New Kansas Statehouse mural of Brown v. Board of Education evokes past and present social divisions
Civil rights leaders and Kansas state officials on Thursday officially dedicated a new mural in the Kansas Statehouse commemorating the landmark U.S. Supreme Court decision in Brown v. Topeka Board of Education, the 1954 case that overturned racial segregation in public schools.
The mural, which depicts the racial tensions that existed in the United States at the time of the decision, is displayed outside a room that once housed the Kansas Supreme Court, where numerous other challenges to segregated schools were heard and rejected between 1881 and 1949.
Kevin Myles, a regional director for the NAACP, and a former president of that group’s Kansas chapter, spoke at the unveiling ceremony, saying the mural should both inspire and challenge those who look at it today.
He said the United States today finds itself “in a moment of gridlock” on many issues, some of which are just as divisive as the issue of racial integration was in the 1950s.
“But that’s OK,” he said. “When we look at this mural, what I want you to be challenged by is the fact that we have done this before. We as a nation have been at a place where there were people of clear minds on different sides of a very difficult issue. And the fact that everyone couldn’t necessarily agree on how to move forward didn’t mean that we didn’t have the capacity to move forward.”
U.S. District Judge Julie Robinson, the first black African-American judge to serve on the federal bench in Kansas, noted that Thursday was not only the 64th anniversary of the Brown decision, but also that 2018 marks the 150th anniversary of the passage of the 14th amendment, which was the basis of the decision because it requires states to guarantee equal protection of the laws to all of their citizens.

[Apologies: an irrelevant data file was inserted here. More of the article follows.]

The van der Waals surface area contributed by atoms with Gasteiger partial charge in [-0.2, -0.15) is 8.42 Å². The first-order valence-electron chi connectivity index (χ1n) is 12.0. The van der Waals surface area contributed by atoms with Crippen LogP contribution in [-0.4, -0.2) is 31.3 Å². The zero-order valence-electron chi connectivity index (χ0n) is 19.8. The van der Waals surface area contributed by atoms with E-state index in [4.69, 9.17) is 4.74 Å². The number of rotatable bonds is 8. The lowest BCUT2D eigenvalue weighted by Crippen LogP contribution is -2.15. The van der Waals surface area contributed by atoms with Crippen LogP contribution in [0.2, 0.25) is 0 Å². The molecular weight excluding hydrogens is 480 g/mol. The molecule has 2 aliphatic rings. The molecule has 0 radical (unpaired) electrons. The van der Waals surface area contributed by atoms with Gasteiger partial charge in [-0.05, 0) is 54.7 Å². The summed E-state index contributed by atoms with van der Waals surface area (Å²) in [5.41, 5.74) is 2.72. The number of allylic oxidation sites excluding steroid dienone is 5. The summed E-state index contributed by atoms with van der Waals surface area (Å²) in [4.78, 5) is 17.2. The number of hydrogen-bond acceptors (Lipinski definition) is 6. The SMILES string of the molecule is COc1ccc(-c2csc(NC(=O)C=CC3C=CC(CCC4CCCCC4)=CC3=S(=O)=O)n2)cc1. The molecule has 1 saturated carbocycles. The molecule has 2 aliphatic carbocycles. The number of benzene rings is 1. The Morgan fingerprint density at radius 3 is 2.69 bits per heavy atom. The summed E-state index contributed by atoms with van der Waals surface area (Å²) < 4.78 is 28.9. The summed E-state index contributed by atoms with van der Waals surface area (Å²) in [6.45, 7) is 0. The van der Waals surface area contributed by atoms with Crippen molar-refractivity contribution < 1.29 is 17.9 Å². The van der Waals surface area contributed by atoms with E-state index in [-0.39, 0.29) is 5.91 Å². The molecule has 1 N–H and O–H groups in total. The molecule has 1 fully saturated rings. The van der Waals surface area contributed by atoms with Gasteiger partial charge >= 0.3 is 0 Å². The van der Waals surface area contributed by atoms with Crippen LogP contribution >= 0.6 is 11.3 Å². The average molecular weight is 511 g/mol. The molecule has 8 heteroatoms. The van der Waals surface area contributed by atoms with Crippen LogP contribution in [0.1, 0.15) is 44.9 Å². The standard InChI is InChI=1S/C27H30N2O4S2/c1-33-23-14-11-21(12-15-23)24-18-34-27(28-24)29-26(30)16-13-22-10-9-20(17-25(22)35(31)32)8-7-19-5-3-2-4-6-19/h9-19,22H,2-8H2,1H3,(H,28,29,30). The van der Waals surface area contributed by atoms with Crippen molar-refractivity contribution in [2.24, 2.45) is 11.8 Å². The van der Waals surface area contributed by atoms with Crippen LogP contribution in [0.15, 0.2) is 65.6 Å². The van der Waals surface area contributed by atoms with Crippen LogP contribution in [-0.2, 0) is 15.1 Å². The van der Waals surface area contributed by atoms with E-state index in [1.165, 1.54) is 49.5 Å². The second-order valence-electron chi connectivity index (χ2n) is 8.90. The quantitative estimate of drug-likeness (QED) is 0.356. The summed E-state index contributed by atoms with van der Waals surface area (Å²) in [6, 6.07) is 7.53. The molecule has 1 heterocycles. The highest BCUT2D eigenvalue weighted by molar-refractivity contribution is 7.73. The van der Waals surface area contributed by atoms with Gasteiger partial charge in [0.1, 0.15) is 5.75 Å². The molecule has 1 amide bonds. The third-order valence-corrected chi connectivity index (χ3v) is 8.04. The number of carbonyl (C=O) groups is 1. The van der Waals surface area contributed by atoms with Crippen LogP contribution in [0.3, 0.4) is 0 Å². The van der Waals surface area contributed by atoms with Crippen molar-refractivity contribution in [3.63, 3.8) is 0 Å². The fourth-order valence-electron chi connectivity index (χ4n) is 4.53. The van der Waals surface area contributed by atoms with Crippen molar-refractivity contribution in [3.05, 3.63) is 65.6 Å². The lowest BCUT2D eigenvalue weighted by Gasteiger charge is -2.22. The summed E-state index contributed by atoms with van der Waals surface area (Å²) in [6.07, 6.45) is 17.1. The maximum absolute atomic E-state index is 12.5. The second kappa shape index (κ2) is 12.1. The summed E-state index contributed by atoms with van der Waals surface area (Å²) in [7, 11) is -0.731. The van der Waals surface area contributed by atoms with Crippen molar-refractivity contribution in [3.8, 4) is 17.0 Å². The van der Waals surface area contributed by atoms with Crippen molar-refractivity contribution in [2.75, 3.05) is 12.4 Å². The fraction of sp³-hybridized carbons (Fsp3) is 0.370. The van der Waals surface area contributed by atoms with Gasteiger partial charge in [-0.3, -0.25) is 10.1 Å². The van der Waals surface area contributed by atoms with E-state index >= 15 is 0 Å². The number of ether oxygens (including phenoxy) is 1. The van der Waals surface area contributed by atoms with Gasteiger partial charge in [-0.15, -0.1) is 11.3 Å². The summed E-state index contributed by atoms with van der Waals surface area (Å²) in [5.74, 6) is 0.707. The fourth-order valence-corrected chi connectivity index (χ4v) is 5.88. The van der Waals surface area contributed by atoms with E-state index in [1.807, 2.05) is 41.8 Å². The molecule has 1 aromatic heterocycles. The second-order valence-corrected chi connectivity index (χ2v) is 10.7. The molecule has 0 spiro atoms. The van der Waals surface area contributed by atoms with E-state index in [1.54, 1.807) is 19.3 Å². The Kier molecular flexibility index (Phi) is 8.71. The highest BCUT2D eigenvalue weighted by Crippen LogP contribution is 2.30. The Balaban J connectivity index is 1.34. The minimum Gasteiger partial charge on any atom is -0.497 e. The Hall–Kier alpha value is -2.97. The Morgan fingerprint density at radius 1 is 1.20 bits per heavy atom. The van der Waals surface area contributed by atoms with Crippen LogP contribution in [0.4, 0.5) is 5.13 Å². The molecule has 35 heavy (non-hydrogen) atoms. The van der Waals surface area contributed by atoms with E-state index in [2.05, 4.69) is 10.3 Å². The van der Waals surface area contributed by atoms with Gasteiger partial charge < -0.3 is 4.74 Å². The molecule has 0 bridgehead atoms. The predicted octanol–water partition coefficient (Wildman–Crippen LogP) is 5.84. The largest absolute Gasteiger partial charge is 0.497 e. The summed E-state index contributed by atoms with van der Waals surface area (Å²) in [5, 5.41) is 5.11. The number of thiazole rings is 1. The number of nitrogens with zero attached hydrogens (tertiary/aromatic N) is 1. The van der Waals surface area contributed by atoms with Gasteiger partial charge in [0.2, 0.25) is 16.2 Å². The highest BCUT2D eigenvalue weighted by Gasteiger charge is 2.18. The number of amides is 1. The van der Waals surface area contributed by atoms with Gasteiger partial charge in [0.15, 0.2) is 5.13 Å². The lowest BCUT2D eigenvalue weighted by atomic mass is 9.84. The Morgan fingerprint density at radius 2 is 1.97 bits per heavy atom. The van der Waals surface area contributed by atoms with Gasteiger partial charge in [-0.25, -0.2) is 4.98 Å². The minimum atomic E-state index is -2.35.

When the 14th amendment was being ratified in 1868, she said, there was considerable debate at the time about whether it would mean black children had a right to public education, or whether it would give them the right to go to school “elbow-to-elbow with white children.”
“And it took the Supreme Court 88 years to answer that question finally and definitively in the Brown v. Board decision, when it said separate but equal education is not possible,” she said.
Because of its name, the people most often associated with the case is the late Rev. Oliver Brown and his daughter, Linda Brown, who was forced to attend an all-black school in east Topeka, even though the family lived closer to a school that was reserved for whites.
But Cheryl Brown Henderson, Linda Brown’s younger sister and founder of the Brown Foundation for Educational Equity, Excellence and Research, reminded the audience that there were numerous Topeka families, and numerous black lawyers, who took part in the lawsuit. And by the time it reached the Supreme Court, it was consolidated with four other similar lawsuits from Delaware, Virginia, South Carolina and the District of Columbia.
Michael Young, the artist who created the mural, grew up in Lansing and went to school in Leavenworth in the years following the decision. He said he experienced those years in much the same way as many people in Kansas did at the time.
“I just remember there were two African-Americans in my class, a boy and a girl, and I never really thought anything about it, I think because of the way I was raised by our parents,” he said during an interview before the ceremony. “And we lived in Lansing. We didn’t have any African-Americans living in Lansing.”
In 1973, Young said, he competed in the 1970s for a commission to paint some of the murals now located on the second floor rotunda of the building, but he wasn’t selected for that project.
“I was only 21, so I really wasn’t ready,” he said. “I even lied on my resume — exaggerated, rather.”
But when the opportunity came up 45 years later to create a mural in honor of the Brown decision, Young said he knew it was his time.
Young said he considered several designs before choosing one that depicts both the bitter division that existed over segregation at the time, and the results of the racial integration that ensued.
“It has the drama of the protesters on the left, and then on the right, I wanted that to be more of the peaceful protesters after 1954,” he said. “They’re graduating from school and moving on to be professionals, with a school teacher reading to a group of integrated students in the foreground.”
Also noticeable about the mural is that protesters on both sides are seen carrying American flags.
“Both sides carried the American flag,” he said. “Sometimes the other side had the Dixie flag too. But it was a fact.”